For a couple days now, we have been talking about building a home during the winter. Remember the photograph that shows the partially built home all covered with snow? The blog post generated a lot of interest, it clearly showed how conventional construction during the winter months can be problematic. Building a home in the plant in the controlled environment is much easier and without a doubt results in a much better home.
Vermont Modular Homes delivers homes throughout Vermont and The North Country of New York State and we have been doing this every month of the year, even when the ground of frozen and covered with snow.
Take a look at today’s photograph, it shows a Vermont Modular home being delivered in the dead of winter on top of a mountain in Washington County south of Montpelier, our state’s capital.
Wouldn’t you like your kids to be all snuggled up in bed, tucked under their covers, and all that in an Energy Efficient home?
Here’s a quick run-down synopsis of the things you should have already done:
The other day the news told of a huge winter storm throughout the mid-west causing all kinds of headaches and hick-ups for millions of people. Well, that lovely storm is now meandering through New England and at our office here in Shelburne the snow flakes are especially large. And, just like today’s photograph much of the snow is sticking to the branches and limbs. Ok, so it is beautiful to look at the today’s photograph shows a “Site-Built” home during construction.
In the photograph you are looking at:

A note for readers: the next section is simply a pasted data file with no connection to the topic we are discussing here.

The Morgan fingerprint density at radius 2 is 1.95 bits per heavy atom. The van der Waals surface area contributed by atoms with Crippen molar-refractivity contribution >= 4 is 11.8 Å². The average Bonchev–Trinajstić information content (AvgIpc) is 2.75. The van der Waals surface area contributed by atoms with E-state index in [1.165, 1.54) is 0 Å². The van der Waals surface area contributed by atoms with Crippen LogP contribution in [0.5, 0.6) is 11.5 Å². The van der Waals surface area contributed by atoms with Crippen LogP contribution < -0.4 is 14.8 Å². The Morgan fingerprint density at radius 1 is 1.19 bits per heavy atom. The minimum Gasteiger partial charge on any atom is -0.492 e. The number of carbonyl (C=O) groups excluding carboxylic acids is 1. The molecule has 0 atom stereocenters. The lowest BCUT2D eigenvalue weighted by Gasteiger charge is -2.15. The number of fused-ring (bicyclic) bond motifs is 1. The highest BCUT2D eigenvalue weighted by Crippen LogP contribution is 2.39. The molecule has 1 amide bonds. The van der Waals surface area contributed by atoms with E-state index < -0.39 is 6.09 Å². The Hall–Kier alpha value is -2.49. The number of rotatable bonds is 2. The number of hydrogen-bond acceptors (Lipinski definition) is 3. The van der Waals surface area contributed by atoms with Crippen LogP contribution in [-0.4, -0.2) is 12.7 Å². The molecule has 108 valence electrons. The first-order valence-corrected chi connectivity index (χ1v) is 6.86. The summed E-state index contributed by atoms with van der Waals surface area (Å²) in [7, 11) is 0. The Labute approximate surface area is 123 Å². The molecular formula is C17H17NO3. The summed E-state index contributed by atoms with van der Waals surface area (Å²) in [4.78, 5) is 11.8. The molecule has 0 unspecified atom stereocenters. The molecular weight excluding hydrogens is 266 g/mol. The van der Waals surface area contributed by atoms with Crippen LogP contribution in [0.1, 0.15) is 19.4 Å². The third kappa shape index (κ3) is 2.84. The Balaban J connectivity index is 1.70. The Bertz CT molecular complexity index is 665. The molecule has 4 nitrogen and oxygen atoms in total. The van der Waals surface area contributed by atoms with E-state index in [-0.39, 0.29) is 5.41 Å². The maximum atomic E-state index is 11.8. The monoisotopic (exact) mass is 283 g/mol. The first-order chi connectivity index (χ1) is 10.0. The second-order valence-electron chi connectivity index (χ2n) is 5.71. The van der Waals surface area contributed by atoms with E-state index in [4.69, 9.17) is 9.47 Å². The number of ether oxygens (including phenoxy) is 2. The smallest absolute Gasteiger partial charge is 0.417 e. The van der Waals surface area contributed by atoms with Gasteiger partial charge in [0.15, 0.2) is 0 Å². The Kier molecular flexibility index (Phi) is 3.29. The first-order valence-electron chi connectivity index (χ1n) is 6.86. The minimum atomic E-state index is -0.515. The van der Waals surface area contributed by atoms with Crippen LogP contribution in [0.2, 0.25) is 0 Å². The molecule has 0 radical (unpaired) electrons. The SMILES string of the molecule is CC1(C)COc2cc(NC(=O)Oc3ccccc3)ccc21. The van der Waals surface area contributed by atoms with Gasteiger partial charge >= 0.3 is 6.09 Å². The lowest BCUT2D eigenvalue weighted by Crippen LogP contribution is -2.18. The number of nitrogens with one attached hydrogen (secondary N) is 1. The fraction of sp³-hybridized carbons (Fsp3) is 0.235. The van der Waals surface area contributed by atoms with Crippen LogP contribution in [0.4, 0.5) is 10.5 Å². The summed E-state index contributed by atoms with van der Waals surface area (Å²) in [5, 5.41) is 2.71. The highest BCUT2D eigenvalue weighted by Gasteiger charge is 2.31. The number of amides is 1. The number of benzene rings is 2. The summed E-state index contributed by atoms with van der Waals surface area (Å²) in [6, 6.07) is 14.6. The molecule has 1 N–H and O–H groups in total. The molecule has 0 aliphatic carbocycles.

As we all know the weather recently has been nasty to say the least. Last week we broke all kinds of weather records. It was the coldest day in Burlington ever. Overall temperatures for November have been between thirty and forty degrees below normal.
Have you been looking for a good reason to consider building your new home inside? If the most recent weather hasn’t convinced you that Modular Homes are The Best, then I am guessing nothing is apt to change your mind.
The other day we showed you how the foundation is being built for our next upcoming project. Remember, this is the Chittenden County home where the cellar hole needed blasting to remove enough Ledge Rock so the owners could have a full basement.
At the same time the explosives were blasting away the rock the home is under construction in the plant.
You can tell from today’s photograph it is a construction site with buckets of Spackling compound and tools.
Yesterday we showed you a picture with concrete footings that had been built for a upcoming home here in The Champlain Valley of Chittenden County.
Today’s photograph shows you the next step in the process where the wooden “Forms” have been set in place and how the concrete is being poured into the forms.
After the footings are built the job goes this way:
All the time we are asked if it is possible to build homes in the winter months. The answer is quick and easy. YES!
Take a long look at today’s photograph and I will try to explain what you are looking at. Hopefully this will allay some of your concerns and answer a bunch of questions:
Normally we talk about Energy Conservation and Efficiency but, not today. We want to let you in on what is our newest undertaking. Yes, we will be following this throughout the entire project, so you will have a good idea of what to expect with your new home.
In today photograph you can see the first stages of building a driveway to the house site. This particular site is slightly unique in that the entire road bed of rock came directly from the property and honestly that doesn’t happen very often.
Recently we’ve talked about various types of heating systems and today let’s look at the weak link in every home’s ability to conserve energy – The Windows.